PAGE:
To avoid this expensive mechanical cleaning cycle that requires taking the heat exchanger off from the process for a week, an ultrasonic cleaning system was designed and installed on the equipment. In fouling prevention mode, the cleaning system runs continuously on a low power setting and keeps the heat exchanger running efficiently all the time. 

“In fouling prevention mode, the cleaning system runs continuously on a low power setting and keeps the heat exchanger running efficiently all the time.”

Two sonorods were designed specifically to be assembled to the heat exchanger and were tailor-made by a mechanics supplier. The sonorods were attached to the inlet pipe of the heat exchanger. Power electronics and proprietary software paired with power ultrasonic transducers attached to the sonorods were used to generate and guide a sound field into the heat exchanger to keep it clean. 

When the heat exchanger ran for more than 10 weeks and no sonication was implemented, it was considerably fouled, and the pressure difference between heat exchanger’s inlet and outlet pipes was over 2 Bars in the worst case (see Table 1). After continuous ultrasound fouling prevention was applied, the mean pressure difference stayed at 1.5 Bar during a five-week sonication period. 

To run the process most efficiently, the pressure difference needs to stay under 1.5 Bar and preferably under 1 Bar. Mechanical cleaning was therefore carried out on the heat exchanger. After the mechanical cleaning, the mean pressure difference stayed at 0.5 Bar for a five-week sonication period, indicating that continuous ultrasonic fouling prevention was able to prevent the heat exchanger from getting fouled.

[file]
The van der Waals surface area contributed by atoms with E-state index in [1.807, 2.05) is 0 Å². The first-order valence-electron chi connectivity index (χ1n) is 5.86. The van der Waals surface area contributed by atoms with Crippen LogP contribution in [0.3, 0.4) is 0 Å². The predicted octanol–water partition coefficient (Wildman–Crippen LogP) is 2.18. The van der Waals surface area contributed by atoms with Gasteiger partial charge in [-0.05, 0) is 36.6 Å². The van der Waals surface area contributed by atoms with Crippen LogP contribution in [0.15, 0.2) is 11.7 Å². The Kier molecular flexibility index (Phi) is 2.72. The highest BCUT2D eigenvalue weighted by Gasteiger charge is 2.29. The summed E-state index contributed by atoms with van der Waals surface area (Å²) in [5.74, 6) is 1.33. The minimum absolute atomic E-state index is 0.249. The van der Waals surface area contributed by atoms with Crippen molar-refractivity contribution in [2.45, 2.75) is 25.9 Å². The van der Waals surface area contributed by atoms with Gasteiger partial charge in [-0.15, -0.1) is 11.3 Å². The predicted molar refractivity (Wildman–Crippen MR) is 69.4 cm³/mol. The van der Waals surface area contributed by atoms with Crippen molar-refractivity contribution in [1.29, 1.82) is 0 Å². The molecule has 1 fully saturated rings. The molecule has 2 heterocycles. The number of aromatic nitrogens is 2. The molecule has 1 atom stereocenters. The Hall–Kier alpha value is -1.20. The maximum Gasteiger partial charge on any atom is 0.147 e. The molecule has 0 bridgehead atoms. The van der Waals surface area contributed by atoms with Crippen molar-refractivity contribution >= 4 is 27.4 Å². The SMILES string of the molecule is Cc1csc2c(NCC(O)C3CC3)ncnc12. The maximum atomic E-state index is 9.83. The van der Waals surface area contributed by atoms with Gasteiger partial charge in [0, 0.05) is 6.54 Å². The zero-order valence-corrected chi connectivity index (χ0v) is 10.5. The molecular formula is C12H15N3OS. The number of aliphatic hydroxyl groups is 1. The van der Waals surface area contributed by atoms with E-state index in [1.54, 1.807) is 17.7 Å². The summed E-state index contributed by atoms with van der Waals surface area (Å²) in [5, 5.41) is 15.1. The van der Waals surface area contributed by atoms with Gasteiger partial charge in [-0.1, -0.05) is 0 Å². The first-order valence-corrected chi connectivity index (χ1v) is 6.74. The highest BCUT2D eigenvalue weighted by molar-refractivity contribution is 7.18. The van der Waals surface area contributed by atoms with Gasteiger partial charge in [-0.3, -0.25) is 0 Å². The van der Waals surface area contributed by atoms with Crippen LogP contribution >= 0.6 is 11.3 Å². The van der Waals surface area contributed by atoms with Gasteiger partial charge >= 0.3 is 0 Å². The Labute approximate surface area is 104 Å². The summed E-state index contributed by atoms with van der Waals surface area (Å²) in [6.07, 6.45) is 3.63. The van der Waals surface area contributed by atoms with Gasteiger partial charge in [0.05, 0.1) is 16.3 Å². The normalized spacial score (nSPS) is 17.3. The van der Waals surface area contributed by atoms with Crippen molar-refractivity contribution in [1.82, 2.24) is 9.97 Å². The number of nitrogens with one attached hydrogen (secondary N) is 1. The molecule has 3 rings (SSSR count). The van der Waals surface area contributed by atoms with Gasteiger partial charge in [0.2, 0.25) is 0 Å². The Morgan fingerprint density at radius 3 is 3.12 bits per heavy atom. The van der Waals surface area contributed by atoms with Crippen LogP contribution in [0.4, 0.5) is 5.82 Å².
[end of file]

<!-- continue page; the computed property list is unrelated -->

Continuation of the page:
ultrasonic cleaning, control application software, industrial equipment

Figure 2. Self-adjustable control application software drives high-power ultrasound directly where it is needed inside the industrial equipment. Software parameters vary per application and equipment.

Conclusion

After one mechanical cleaning cycle, Vapo was able to keep the fouling level inside the district heating heat exchanger under control with the ultrasonic fouling prevention method. The ultrasonic fouling prevention reduces the amount of iron oxide attaching to the heat exchanger plates, improving heat exchanger efficiency.  

 

Ville Kananen is Altum Technologies’ senior industrial research and development (R&D) engineer. He is a researcher with knowledge in ultrasonics and implementation at industrial scale. Kananen holds a Master of Science in physics, specializing in ultrasonics from the University of Helsinki.

 

 

Timo Rauhala is chief technology officer (CTO) at Altum Technologies. He is an expert in physics and responsible for developing Altum’s high-power ultrasound technology. In addition to working with Altum, Rauhala has also participated in ultrasonic research regarding the first satellite of Estonia, the EstCube project. He holds a Master of Science in physics from the University of Helsinki. The authors can be reached at info@altumtechnologies.com.